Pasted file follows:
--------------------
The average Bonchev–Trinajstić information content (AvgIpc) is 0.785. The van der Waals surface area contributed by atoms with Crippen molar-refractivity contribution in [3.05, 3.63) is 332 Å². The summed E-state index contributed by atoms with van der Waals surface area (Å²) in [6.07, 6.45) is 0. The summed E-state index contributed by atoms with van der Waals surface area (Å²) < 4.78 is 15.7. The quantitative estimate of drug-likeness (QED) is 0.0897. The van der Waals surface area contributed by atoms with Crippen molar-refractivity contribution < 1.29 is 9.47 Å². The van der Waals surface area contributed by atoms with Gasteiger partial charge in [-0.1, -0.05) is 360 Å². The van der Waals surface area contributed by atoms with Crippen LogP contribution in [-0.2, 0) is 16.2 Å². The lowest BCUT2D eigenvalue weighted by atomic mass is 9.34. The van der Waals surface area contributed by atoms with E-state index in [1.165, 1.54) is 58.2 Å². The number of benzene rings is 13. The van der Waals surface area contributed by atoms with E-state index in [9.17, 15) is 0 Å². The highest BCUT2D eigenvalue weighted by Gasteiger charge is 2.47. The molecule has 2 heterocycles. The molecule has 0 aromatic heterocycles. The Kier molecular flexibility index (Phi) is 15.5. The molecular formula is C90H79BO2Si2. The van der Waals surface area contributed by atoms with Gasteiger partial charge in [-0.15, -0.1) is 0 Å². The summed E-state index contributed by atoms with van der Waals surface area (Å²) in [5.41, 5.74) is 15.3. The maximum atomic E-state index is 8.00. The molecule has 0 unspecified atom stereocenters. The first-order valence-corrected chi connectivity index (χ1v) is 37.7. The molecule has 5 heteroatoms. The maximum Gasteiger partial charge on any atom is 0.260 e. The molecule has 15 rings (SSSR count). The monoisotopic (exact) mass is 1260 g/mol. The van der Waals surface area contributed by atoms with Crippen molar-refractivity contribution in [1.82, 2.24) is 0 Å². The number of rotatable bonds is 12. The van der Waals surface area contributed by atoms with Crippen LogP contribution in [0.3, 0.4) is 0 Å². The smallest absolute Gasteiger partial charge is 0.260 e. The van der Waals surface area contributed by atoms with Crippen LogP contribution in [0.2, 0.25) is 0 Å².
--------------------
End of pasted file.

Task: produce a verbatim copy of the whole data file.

The average Bonchev–Trinajstić information content (AvgIpc) is 0.785. The van der Waals surface area contributed by atoms with Crippen molar-refractivity contribution in [3.05, 3.63) is 332 Å². The summed E-state index contributed by atoms with van der Waals surface area (Å²) in [6.07, 6.45) is 0. The summed E-state index contributed by atoms with van der Waals surface area (Å²) < 4.78 is 15.7. The quantitative estimate of drug-likeness (QED) is 0.0897. The van der Waals surface area contributed by atoms with Crippen molar-refractivity contribution < 1.29 is 9.47 Å². The van der Waals surface area contributed by atoms with Gasteiger partial charge in [-0.1, -0.05) is 360 Å². The van der Waals surface area contributed by atoms with Crippen LogP contribution in [-0.2, 0) is 16.2 Å². The lowest BCUT2D eigenvalue weighted by atomic mass is 9.34. The van der Waals surface area contributed by atoms with E-state index in [1.165, 1.54) is 58.2 Å². The number of benzene rings is 13. The van der Waals surface area contributed by atoms with E-state index in [9.17, 15) is 0 Å². The highest BCUT2D eigenvalue weighted by Gasteiger charge is 2.47. The molecule has 2 heterocycles. The molecule has 0 aromatic heterocycles. The Kier molecular flexibility index (Phi) is 15.5. The molecular formula is C90H79BO2Si2. The van der Waals surface area contributed by atoms with Gasteiger partial charge in [-0.15, -0.1) is 0 Å². The summed E-state index contributed by atoms with van der Waals surface area (Å²) in [5.41, 5.74) is 15.3. The maximum atomic E-state index is 8.00. The molecule has 0 unspecified atom stereocenters. The first-order valence-corrected chi connectivity index (χ1v) is 37.7. The molecule has 5 heteroatoms. The maximum Gasteiger partial charge on any atom is 0.260 e. The molecule has 15 rings (SSSR count). The monoisotopic (exact) mass is 1260 g/mol. The van der Waals surface area contributed by atoms with Crippen molar-refractivity contribution in [1.82, 2.24) is 0 Å². The number of rotatable bonds is 12. The van der Waals surface area contributed by atoms with Crippen LogP contribution in [0.3, 0.4) is 0 Å². The smallest absolute Gasteiger partial charge is 0.260 e. The van der Waals surface area contributed by atoms with Crippen LogP contribution in [0.2, 0.25) is 0 Å².